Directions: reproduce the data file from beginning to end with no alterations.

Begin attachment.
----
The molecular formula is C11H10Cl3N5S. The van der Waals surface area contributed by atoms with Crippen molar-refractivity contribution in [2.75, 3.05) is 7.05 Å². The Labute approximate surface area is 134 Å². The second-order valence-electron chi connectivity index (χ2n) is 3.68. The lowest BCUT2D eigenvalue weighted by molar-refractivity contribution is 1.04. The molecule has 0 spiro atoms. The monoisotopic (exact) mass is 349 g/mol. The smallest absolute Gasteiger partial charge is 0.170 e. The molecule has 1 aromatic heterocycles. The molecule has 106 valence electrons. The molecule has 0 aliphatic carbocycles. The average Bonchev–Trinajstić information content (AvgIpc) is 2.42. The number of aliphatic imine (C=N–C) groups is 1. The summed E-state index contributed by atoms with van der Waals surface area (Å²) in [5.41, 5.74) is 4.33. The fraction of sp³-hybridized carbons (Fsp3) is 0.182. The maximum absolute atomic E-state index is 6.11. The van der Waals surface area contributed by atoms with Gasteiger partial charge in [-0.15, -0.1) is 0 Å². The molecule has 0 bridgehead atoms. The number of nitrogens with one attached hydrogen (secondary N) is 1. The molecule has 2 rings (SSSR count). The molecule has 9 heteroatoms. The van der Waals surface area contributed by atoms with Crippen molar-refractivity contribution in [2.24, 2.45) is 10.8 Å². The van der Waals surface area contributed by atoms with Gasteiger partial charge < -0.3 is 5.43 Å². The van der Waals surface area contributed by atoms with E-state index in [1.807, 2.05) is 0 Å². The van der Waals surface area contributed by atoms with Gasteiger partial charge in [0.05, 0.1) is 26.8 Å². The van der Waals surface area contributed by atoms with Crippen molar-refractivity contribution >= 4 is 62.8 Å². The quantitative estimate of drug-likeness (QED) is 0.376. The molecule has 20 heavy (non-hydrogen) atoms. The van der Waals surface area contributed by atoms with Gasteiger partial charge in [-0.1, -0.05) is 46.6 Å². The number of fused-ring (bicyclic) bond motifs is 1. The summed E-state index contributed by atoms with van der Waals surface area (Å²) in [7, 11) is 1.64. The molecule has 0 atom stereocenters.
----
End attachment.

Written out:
The molecular formula is C11H10Cl3N5S. The van der Waals surface area contributed by atoms with Crippen molar-refractivity contribution in [2.75, 3.05) is 7.05 Å². The Labute approximate surface area is 134 Å². The second-order valence-electron chi connectivity index (χ2n) is 3.68. The lowest BCUT2D eigenvalue weighted by molar-refractivity contribution is 1.04. The molecule has 0 spiro atoms. The monoisotopic (exact) mass is 349 g/mol. The smallest absolute Gasteiger partial charge is 0.170 e. The molecule has 1 aromatic heterocycles. The molecule has 106 valence electrons. The molecule has 0 aliphatic carbocycles. The average Bonchev–Trinajstić information content (AvgIpc) is 2.42. The number of aliphatic imine (C=N–C) groups is 1. The summed E-state index contributed by atoms with van der Waals surface area (Å²) in [5.41, 5.74) is 4.33. The fraction of sp³-hybridized carbons (Fsp3) is 0.182. The maximum absolute atomic E-state index is 6.11. The van der Waals surface area contributed by atoms with Gasteiger partial charge in [-0.15, -0.1) is 0 Å². The molecule has 0 bridgehead atoms. The number of nitrogens with one attached hydrogen (secondary N) is 1. The molecule has 2 rings (SSSR count). The molecule has 9 heteroatoms. The van der Waals surface area contributed by atoms with Crippen molar-refractivity contribution in [2.24, 2.45) is 10.8 Å². The van der Waals surface area contributed by atoms with Gasteiger partial charge < -0.3 is 5.43 Å². The van der Waals surface area contributed by atoms with E-state index in [1.807, 2.05) is 0 Å². The van der Waals surface area contributed by atoms with Gasteiger partial charge in [0.05, 0.1) is 26.8 Å². The van der Waals surface area contributed by atoms with Crippen molar-refractivity contribution >= 4 is 62.8 Å². The quantitative estimate of drug-likeness (QED) is 0.376. The molecule has 20 heavy (non-hydrogen) atoms. The van der Waals surface area contributed by atoms with Gasteiger partial charge in [-0.1, -0.05) is 46.6 Å². The number of fused-ring (bicyclic) bond motifs is 1. The summed E-state index contributed by atoms with van der Waals surface area (Å²) in [7, 11) is 1.64. The molecule has 0 atom stereocenters.